While different knowledge related questions regarding GM foods were considered, a good percentage of the respondents gave right answers which meant their comprehensive knowledge was good. For example, 45.9% of our respondents said that organic tomato is not a GM food, which is almost like a study among Latvian consumers as 50% of them did not consider organic tomato as GM [27]. On the contrary, 40.9% of the Latvian consumers agreed that consumption of GM food can change human genes [27], but in our study 43.7% disagreed this statement; even in another Bangladeshi study stated above [18], 78% also disaccorded this. In addition, only 24.7% of our respondents considered GM foods as harmful for health whereas 57.4% among 500 participants in Poland considered GM food as unhealthy [28]; which showed a clear knowledge gap among these two types of consumers. This gap is also supported by another study among Turkish nursing students, where 72.8% (N = 346) agreed GM food as being dangerous due to its hazardous chemical composition [29]. Meanwhile, in our study, only 15.6% confronted this statement. So, proper knowledge conveyance to Bangladeshi educated people has become essential now in terms of the effect of GM food on human health and environment.
In connection with our respondents’ attitude towards GM food, there were variations like 36.6% were undoubted about GM food production process, but 36.4% believed that GM food would decrease the natural flavor and taste of food. These findings were in consistent with a previous study conducted among Polish subjects showing that 59.9% believed the production of GM crop to be unregulated [28], and also another study of Bangladesh showed that 57% contemplated GM food regarding the decrease of its natural taste and flavor [18]. Concerning environmental effect of GM food, only 17.3% of our participants perceived GM crops to be a threat to the natural environment. This is not in accord with an Indian study, where 60.7% science teachers and 55.2% 12th class biology students viewed GM foods as unsafe for environment [30]. While talking about GM food production, 26.8% of our respondents thought that companies would be more profitable by manufacturing GM foods rather than thinking about the other sides of it, which has some differences with the other study from Bangladesh [18] as 39% of them agreed on this. Hence it is clear that government authority along with private companies should come forward to bring transparency and accountability of GM foods to the educated people.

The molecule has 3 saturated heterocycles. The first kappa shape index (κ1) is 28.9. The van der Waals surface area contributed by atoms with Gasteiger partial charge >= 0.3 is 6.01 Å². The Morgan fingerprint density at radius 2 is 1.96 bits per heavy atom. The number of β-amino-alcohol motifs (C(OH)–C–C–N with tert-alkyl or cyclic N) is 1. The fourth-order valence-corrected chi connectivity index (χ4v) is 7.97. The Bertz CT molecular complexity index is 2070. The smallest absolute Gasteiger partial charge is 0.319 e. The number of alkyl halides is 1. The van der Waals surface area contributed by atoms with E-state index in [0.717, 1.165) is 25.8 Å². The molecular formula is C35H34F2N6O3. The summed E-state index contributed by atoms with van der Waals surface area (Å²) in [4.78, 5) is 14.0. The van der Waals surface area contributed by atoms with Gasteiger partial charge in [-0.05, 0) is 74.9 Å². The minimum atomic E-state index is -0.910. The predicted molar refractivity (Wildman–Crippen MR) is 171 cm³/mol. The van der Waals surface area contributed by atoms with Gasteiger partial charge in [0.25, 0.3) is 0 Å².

Our binary logistic regression illustrated that female were 40% and 70% less likely to have better knowledge and positive attitude respectively than male. Although this finding is similar to a study of India [33], it indicated that female were 18.5% less likely to prefer GM foods than male as they observed female to be more conscious about their children than male regarding food habit; just like another study among US consumers [34]. Besides, the present study portrayed that respondents with post graduate education had less chance to develop positive attitude than higher secondary level education. In contrast, Norwegian consumers found people with higher education to be more interested on GM foods than compulsory education [35]. On that account, although education plays a vital role in dietary choice and habits, there is still scope of research on specific education groups for pursuing their behavior and attitude towards GM foods. Moreover, in terms of discipline studied in higher secondary level, our study discovered the arts group to have more knowledge on GM food than business studies and science group, which is completely opposite to many other studies, like the Arabian study [36]. In terms of occupation, we found NGO workers to have better perceptions on GM foods than students which were opposite to a study done in Poland [37]. The present study also derived that comparatively older people had better knowledge and more positive attitude than younger ones which became apparent in a European study [38].